The starting XI from Juventus won’t suffer much when it comes to world-renowned names present in it. Your Szczesnys, Bonnuccis, Locatellis, and Miliks will all be there. The bench, though, is going to read like a row of the smoothest Sicilian pizza bakers: Pinsoglio, Rugani, Perin, and Fagioli among them.
Juventus find themselves in the same situation as Paris Saint-Germain entering the last of the group stage: locked into a tie with the other team fighting for their goal and needing a win to, in the case of the Italians, drop to the Europa League knockout stages instead of going out of European altogether in favor of Maccabi Haifa.
PSG will need to at least replicate whatever Benfica does against the Israel club. Paris won’t have Neymar available after he picked up his third yellow card against Maccabi last week and got a one-game suspension. Carlos Soler is the man expected to cover for that absence after a good outing against Troyes last Saturday (he earned PSG the penalty that ultimately served his team the victory) and an ongoing run of games in which he’s steadily improved his levels on the pitch.
Bad news for Pablo Sarabia and Hugo Ekitike. The former is now more out than in Christophe Galtier’s plans; the Spaniard logged 170 minutes over the three games PSG drew in early October even getting two starts in that span but he’s now played just 46 minutes in the last four games combined. The latter has yet to prominently feature once after arriving on loan (with a must-buy clause to be executed next June) this summer having started just one game all season and not even making it to the 60-minute mark.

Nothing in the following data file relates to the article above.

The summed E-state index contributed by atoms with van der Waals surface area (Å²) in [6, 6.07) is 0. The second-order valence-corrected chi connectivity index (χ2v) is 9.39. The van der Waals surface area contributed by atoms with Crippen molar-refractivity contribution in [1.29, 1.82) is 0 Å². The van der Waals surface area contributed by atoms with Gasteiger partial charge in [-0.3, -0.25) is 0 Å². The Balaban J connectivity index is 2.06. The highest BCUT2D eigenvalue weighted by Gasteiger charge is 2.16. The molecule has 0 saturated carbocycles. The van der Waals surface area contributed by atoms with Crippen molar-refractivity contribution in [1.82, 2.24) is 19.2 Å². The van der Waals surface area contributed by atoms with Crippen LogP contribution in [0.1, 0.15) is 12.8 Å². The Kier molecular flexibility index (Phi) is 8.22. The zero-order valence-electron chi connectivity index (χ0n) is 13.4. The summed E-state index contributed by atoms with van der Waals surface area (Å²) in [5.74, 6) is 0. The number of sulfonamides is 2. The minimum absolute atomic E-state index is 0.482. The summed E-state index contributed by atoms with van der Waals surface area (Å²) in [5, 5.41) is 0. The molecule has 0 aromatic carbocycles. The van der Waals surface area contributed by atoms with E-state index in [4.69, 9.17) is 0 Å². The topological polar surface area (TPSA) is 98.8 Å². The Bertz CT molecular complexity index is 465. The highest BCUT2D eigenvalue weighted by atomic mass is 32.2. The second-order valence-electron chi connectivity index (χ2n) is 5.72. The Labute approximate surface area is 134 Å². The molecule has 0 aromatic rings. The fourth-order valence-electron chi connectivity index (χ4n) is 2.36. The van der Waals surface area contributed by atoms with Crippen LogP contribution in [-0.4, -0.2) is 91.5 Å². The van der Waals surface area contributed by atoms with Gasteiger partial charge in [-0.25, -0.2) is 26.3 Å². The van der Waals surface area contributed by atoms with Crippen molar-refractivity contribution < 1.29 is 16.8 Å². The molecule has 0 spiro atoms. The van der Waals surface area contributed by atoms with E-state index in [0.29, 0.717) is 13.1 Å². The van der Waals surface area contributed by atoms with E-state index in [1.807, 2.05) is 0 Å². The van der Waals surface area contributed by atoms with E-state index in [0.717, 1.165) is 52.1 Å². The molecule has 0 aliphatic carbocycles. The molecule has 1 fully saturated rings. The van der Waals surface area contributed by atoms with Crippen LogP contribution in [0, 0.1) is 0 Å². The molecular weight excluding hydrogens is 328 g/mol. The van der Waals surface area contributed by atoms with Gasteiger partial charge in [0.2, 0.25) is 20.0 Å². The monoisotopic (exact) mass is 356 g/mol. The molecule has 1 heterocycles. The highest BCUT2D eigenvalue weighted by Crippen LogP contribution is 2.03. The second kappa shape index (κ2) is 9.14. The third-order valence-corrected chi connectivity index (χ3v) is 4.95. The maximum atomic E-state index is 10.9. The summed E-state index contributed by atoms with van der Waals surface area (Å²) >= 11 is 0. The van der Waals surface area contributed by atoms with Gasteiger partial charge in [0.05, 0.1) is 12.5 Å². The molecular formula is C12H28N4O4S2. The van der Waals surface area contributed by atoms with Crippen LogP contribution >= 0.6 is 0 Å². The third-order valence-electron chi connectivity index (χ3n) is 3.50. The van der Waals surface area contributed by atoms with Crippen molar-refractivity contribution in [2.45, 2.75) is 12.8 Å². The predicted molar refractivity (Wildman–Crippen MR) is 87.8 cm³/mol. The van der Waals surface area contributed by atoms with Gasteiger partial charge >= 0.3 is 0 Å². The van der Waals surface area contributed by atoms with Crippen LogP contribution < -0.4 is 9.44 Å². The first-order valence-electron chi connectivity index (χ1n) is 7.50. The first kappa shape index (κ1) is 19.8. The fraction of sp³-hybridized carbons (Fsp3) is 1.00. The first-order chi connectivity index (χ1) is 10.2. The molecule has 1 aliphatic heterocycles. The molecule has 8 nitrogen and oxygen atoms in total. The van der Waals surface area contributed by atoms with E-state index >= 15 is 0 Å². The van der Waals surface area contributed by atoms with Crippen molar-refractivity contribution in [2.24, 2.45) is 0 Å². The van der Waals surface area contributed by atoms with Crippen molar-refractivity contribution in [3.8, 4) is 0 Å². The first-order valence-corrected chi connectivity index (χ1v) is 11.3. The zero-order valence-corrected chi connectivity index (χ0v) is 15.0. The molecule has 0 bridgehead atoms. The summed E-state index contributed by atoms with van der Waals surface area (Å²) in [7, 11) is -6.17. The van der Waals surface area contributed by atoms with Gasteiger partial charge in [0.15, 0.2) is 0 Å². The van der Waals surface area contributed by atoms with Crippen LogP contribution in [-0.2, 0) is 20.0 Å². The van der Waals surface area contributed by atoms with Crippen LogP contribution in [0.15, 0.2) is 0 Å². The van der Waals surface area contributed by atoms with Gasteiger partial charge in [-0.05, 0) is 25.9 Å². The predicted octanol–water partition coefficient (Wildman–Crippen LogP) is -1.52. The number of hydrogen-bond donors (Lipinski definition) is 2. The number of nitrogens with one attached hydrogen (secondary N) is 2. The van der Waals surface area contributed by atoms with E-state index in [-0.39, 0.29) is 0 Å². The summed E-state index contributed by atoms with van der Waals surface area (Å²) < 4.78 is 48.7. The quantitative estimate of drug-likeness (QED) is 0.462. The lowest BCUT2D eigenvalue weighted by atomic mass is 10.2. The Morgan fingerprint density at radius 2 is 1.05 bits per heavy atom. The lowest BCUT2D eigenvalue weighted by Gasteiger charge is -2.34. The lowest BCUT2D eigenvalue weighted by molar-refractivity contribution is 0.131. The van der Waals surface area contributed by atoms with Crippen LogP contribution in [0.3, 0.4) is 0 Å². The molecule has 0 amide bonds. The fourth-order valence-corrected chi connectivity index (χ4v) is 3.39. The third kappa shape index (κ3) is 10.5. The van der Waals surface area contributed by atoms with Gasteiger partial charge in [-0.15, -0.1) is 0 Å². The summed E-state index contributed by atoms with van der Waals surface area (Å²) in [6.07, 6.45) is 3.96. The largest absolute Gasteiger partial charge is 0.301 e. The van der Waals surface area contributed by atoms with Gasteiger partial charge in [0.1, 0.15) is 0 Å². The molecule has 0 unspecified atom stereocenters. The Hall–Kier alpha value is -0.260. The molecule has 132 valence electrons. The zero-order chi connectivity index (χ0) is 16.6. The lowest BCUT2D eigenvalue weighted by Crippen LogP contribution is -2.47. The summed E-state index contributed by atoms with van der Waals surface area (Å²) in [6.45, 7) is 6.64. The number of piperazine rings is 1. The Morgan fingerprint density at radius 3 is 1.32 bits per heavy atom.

The defensive line, the most concerning one of a team so fluid that drops goals as minutes go by, is the focus of PSG ahead of the World Cup break and the part of the squad in more urgent need of fixing.
Presnel Kimpembe came back from a six-week absence against Maccabi and logged 70 minutes between that and the game against Troyes. Too bad for the World Cup champion, he picked up an Achilles injury in the training session ahead of the game against Juventus and he’s now back on the shelf and potentially missing the trip to Qatar with France.
Galtier would have loved to have the first-world problem of picking two players for the CB positions among three top-tier talents including Marquinhos and Sergio Ramos, but he will now have to (once more) conform with the latter two and a makeshift center-back in Danilo.
The middle of the pitch, now featuring three players as part of the fresh-but-already-established 4-3-3 formation, will probably comprise the oft-used Marco Verratti, Vitinha and Fabian Ruiz.
Danilo is back at training and in this Wednesday’s squad but is not expected to play. Nuno Mendes and Hakimi should return to their respective flanks in exchange for natural-substitute Juan Bernat and Nordi Mukiele.
Three games remain on the schedule for PSG before the World Cup, two in a row away from the Parc des Princes starting Wednesday against Juventus and ending next Sunday in Lorient’s Stade du Moustoir before returning home for the pre-WC finale against Auxerre on Nov. 13. Some things must change between now and then, and strengthening a poorly-performing defense should be one of them.